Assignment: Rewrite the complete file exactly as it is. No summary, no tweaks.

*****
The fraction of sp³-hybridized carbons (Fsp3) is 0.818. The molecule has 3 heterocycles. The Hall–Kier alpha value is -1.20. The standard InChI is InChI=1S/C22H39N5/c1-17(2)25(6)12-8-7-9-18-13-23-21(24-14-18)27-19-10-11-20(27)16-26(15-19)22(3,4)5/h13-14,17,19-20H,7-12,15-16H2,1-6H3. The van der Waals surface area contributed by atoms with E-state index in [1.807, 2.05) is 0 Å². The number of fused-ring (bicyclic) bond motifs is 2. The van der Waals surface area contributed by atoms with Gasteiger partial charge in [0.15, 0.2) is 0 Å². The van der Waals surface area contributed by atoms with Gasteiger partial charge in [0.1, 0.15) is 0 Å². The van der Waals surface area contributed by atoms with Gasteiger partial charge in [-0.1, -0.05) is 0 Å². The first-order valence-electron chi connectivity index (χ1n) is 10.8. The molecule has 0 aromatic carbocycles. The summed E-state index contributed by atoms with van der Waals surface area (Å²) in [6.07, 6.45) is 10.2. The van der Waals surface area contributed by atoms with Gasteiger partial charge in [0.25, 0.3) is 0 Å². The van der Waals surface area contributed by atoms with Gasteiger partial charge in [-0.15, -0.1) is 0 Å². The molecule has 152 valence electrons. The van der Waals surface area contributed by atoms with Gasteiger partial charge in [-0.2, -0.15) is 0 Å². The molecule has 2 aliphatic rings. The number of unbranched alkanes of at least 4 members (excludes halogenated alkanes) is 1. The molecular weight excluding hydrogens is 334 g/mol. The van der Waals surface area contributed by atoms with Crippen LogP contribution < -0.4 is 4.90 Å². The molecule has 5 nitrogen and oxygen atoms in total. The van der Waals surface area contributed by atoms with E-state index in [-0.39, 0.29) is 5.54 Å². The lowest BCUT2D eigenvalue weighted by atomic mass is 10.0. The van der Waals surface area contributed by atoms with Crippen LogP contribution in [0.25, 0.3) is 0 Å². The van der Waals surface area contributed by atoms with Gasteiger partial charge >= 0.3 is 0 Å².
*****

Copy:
The fraction of sp³-hybridized carbons (Fsp3) is 0.818. The molecule has 3 heterocycles. The Hall–Kier alpha value is -1.20. The standard InChI is InChI=1S/C22H39N5/c1-17(2)25(6)12-8-7-9-18-13-23-21(24-14-18)27-19-10-11-20(27)16-26(15-19)22(3,4)5/h13-14,17,19-20H,7-12,15-16H2,1-6H3. The van der Waals surface area contributed by atoms with E-state index in [1.807, 2.05) is 0 Å². The number of fused-ring (bicyclic) bond motifs is 2. The van der Waals surface area contributed by atoms with Gasteiger partial charge in [0.15, 0.2) is 0 Å². The van der Waals surface area contributed by atoms with Gasteiger partial charge in [0.1, 0.15) is 0 Å². The van der Waals surface area contributed by atoms with Gasteiger partial charge in [-0.1, -0.05) is 0 Å². The first-order valence-electron chi connectivity index (χ1n) is 10.8. The molecule has 0 aromatic carbocycles. The summed E-state index contributed by atoms with van der Waals surface area (Å²) in [6.07, 6.45) is 10.2. The van der Waals surface area contributed by atoms with Gasteiger partial charge in [0.25, 0.3) is 0 Å². The van der Waals surface area contributed by atoms with Gasteiger partial charge in [-0.15, -0.1) is 0 Å². The molecule has 152 valence electrons. The van der Waals surface area contributed by atoms with Gasteiger partial charge in [-0.2, -0.15) is 0 Å². The molecule has 2 aliphatic rings. The number of unbranched alkanes of at least 4 members (excludes halogenated alkanes) is 1. The molecular weight excluding hydrogens is 334 g/mol. The van der Waals surface area contributed by atoms with Crippen LogP contribution < -0.4 is 4.90 Å². The molecule has 5 nitrogen and oxygen atoms in total. The van der Waals surface area contributed by atoms with E-state index in [-0.39, 0.29) is 5.54 Å². The lowest BCUT2D eigenvalue weighted by atomic mass is 10.0. The van der Waals surface area contributed by atoms with Crippen LogP contribution in [0.25, 0.3) is 0 Å². The van der Waals surface area contributed by atoms with Gasteiger partial charge >= 0.3 is 0 Å².